Volume 600, April 2017
|Number of page(s)||6|
|Section||Stellar structure and evolution|
|Published online||05 April 2017|
Evidence of a substellar companion around a very young T Tauri star⋆
1 Universidade Federal de Minas Gerais, 31270-901 Pampulha, Belo Horizonte – MG, Brasil
2 Departamento de Física e Astronomia, Faculdade de Ciências, Universidade do Porto, Rua Campo Alegre, 4169-007 Porto, Portugal
3 Instituto de Astrofísica e Ciências do Espaço, Universidade do Porto, CAUP, Rua das Estrelas, 4150-762 Porto, Portugal
4 ESO, Alonso de Cordova 3107, Casilla 19001, Vitacura, Santiago, Chile
5 Crimean Astrophysical Observatory, Russian Academy of Sciences, 298409 Nauchny, Crimea
Received: 19 September 2016
Accepted: 16 December 2016
We present results from a near-infrared multi-epoch spectroscopic campaign to detect a young low-mass companion to a T Tauri star. AS 205A is a late-type dwarf (≈K5) of ~1 M⊙ that belongs to a triple system. Independent photometric surveys discovered that AS 205A has two distinct periods (P1 = 6.78 and P2 = 24.78 days) detected in the light curve that persist over several years. Period P1 seems to be linked to the axial-rotation of the star and is caused by the presence of cool surface spots. Period P2 is correlated with the modulation in AS 205A brightness (V) and red color (V-R), consistent with a gravitating object within the accretion disk. We here derive precise near-infrared radial velocities to investigate the origin of period P2 which is predicted to correspond to a cool source in a Keplerian orbit with a semi-major axis of ~0.17 AU positioned close to the inner disk radius of 0.14 AU. The radial velocity variations of AS 205A were found to have a period of P ≈ 24.84 days and a semi-amplitude of 1.529 km s-1. This result closely resembles the P2 period in past photometric observations (P ≈ 24.78 days). The analysis of the cross-correlation function bisector has shown no correlation with the radial velocity modulations, strongly suggesting that the period is not controlled by stellar rotation. Additional activity indicators should however be explored in future surveys. Taking this into account we found that the presence of a substellar companion is the explanation that best fits the results. We derived an orbital solution for AS 205A and found evidence of a m2 sin i≃ 19.25 MJup object in an orbit with moderate eccentricity of e ≃ 0.34. If confirmed with future observations, preferably using a multiwavelength survey approach, this companion could provide interesting constraints on brown dwarf and planetary formation models.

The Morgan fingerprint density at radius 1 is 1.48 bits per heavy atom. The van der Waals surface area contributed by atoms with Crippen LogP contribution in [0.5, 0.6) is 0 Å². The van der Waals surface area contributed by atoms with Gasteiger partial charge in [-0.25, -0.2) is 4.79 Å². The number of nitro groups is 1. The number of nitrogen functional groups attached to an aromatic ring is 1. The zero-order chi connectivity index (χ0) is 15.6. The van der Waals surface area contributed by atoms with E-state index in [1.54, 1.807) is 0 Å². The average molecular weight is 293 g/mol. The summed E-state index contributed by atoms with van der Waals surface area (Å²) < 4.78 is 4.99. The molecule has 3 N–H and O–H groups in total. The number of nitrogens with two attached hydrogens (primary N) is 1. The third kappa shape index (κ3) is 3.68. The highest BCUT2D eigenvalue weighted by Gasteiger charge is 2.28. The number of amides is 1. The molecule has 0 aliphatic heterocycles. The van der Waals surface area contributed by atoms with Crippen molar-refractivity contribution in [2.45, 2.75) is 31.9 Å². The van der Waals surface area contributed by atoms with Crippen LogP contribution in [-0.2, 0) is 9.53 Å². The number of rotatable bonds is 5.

Key words: infrared: planetary systems / stars: pre-main sequence / techniques: radial velocities / brown dwarfs / protoplanetary disks
© ESO, 2017
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